I hope you do not think I am suggestion that God made the spiral nebulae solely or chiefly in order to give me the experience of awe and bewilderment.  I have not the faintest idea why He made them; on the whole, I think it would be rather surprising if I had.  As far as I understand the matter, Christianity is not wedded to an anthropocentric view of the universe as a whole.  The first chapters of Genesis, no doubt, give the story of creation in the form of a folk-tale – a fact recognized as early as the time of St. Jerome – and if you take them alone you might get that impression.  But it is not confirmed by the Bible as a whole.  There are few places in literature where we are more sternly warned against making man the measure of all things than in the Book of Job: ‘Canst thou draw out leviathan with a hook?  Will he make covenant with thee?  Wilt thou take him for a servant?  Shall not one be cast down even at the sight of him?’  In St. Paul, the powers of the skies seem usually to be hostile to man.  It is, of course, the essence of Christianity that God loves man and for his sake became man and died.  But that does not prove that man is the sole end of nature.  In the parable, it was the one lost sheep that the shepherd went in search of:  it was not the only sheep in the flock, and we are not told that it was the most valuable – save in so far as the most desparately in need has, while the need lasts, a peculiar value in the eyes of Love.  The doctrine of the Incarnation would conflict with what we know of this vast universe only if we knew also that there were other rational species in it who had, like us, fallen, and who needed redemption in the same mode, and that they had not been vouchsafed it.  But we know none of these things.  It may be full of life that needs no redemption.  It may be full of life that has been redeemed.  It may be full of things quite other than life which satisfy the Divine Wisdom in fashions one cannot conceive.  We are in no position to draw up maps of God’s psychology, and prescribe limits to His interests.  We would not do so even for a man whom we knew to be greater than ourselves.  The doctrines that God is love and that He delights in men, are positive doctrines, not limiting doctrines.  He is not less than this.  WHat more He may be, we do not know;  we only know that He must be more than we can conceive.  It is to be expected that His creation should be, in the main, unintelligible  to us.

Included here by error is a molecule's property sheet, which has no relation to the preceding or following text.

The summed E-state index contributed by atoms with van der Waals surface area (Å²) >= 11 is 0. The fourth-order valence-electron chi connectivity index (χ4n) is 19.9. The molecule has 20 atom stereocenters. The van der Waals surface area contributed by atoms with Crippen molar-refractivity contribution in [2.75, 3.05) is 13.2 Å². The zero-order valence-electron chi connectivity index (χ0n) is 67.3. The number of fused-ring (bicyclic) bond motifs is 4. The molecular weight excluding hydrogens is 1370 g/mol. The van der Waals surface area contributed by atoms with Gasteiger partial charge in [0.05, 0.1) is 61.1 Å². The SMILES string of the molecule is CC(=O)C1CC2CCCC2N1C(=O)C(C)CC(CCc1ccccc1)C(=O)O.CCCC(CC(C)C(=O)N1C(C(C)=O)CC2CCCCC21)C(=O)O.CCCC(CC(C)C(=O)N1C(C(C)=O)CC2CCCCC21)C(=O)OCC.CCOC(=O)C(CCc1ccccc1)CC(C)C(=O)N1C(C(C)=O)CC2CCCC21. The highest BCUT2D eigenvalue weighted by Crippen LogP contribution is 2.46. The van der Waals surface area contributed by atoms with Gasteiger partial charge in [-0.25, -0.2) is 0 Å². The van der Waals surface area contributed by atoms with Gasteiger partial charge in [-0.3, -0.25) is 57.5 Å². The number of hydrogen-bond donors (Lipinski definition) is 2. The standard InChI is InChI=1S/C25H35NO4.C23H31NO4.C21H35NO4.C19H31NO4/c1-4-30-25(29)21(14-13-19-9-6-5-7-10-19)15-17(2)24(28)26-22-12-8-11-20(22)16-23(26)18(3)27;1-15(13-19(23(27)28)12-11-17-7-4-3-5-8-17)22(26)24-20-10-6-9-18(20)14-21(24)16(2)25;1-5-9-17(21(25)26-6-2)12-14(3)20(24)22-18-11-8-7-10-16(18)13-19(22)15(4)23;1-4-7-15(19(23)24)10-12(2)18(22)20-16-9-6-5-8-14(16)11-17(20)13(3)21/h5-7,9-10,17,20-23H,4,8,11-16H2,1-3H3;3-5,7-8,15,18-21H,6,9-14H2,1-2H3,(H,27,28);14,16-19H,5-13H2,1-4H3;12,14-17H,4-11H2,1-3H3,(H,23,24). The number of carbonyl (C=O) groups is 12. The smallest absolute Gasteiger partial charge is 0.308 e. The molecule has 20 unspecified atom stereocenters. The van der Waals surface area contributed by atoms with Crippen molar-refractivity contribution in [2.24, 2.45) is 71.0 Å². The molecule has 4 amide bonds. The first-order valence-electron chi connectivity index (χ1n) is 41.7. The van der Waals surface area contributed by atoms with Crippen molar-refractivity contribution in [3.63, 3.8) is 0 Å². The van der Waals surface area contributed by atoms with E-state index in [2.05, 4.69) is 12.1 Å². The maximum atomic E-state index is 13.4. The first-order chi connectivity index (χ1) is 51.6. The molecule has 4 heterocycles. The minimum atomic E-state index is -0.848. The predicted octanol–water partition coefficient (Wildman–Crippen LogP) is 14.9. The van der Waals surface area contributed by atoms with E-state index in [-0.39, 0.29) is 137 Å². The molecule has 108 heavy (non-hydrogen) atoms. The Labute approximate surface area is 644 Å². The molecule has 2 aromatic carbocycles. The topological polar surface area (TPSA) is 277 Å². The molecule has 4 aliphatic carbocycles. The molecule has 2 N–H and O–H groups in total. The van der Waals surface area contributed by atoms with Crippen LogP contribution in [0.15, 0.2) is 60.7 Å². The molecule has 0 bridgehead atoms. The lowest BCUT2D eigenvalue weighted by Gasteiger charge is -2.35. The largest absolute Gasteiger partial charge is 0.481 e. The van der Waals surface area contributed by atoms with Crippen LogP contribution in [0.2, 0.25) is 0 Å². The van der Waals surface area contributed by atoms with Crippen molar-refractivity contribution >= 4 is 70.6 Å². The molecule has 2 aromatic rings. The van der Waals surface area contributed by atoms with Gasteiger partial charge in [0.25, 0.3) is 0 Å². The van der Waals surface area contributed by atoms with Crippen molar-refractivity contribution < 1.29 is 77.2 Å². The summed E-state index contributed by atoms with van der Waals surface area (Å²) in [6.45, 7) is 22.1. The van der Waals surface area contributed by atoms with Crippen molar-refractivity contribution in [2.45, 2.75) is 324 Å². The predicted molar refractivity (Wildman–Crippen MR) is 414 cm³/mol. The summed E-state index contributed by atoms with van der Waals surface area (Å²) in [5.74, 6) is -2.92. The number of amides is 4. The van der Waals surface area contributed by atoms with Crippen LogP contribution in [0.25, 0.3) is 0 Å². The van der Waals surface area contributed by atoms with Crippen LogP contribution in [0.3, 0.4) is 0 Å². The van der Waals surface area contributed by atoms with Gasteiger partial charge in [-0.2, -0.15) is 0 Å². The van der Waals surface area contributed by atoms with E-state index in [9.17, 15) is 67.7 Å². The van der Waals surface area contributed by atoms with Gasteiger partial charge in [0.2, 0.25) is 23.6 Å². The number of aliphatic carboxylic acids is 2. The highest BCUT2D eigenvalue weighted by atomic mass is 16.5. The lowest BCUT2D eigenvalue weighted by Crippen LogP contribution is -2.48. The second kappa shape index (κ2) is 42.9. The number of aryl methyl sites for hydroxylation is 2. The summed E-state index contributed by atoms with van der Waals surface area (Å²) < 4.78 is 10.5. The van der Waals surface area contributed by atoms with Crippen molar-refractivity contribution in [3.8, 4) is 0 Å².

Friends of the water caraffe who know the Narnia series will be quick to spot where Lewis plays around with this idea of different worlds beyond our ken.  Friends who have read the Ransom Trilogy will know that that series was devoted to an even deeper exploration of the idea.  To any literalist friends who might bridle at the “mythological” gloss on Genesis, I apologize, but it’s one to which I adhere myself.  (Chesterton has a great discussion somewhere of the way the Old Testament gradually comes into historickal focus.)  And, of course, those who remember their St. Anselm will recognize the definition of God as “that than which nothing greater can be imagined.”  (I do not mean to stick on side here.  I took a college course in Medieval Christianity and this is absolutely the only thing I remember from it.)

I will leave it to you to make of these ideas what you will.    For myself, whenever I contemplate them I am filled with a wonderfully jumbled sense of wonder and awe and thankfullness and humility.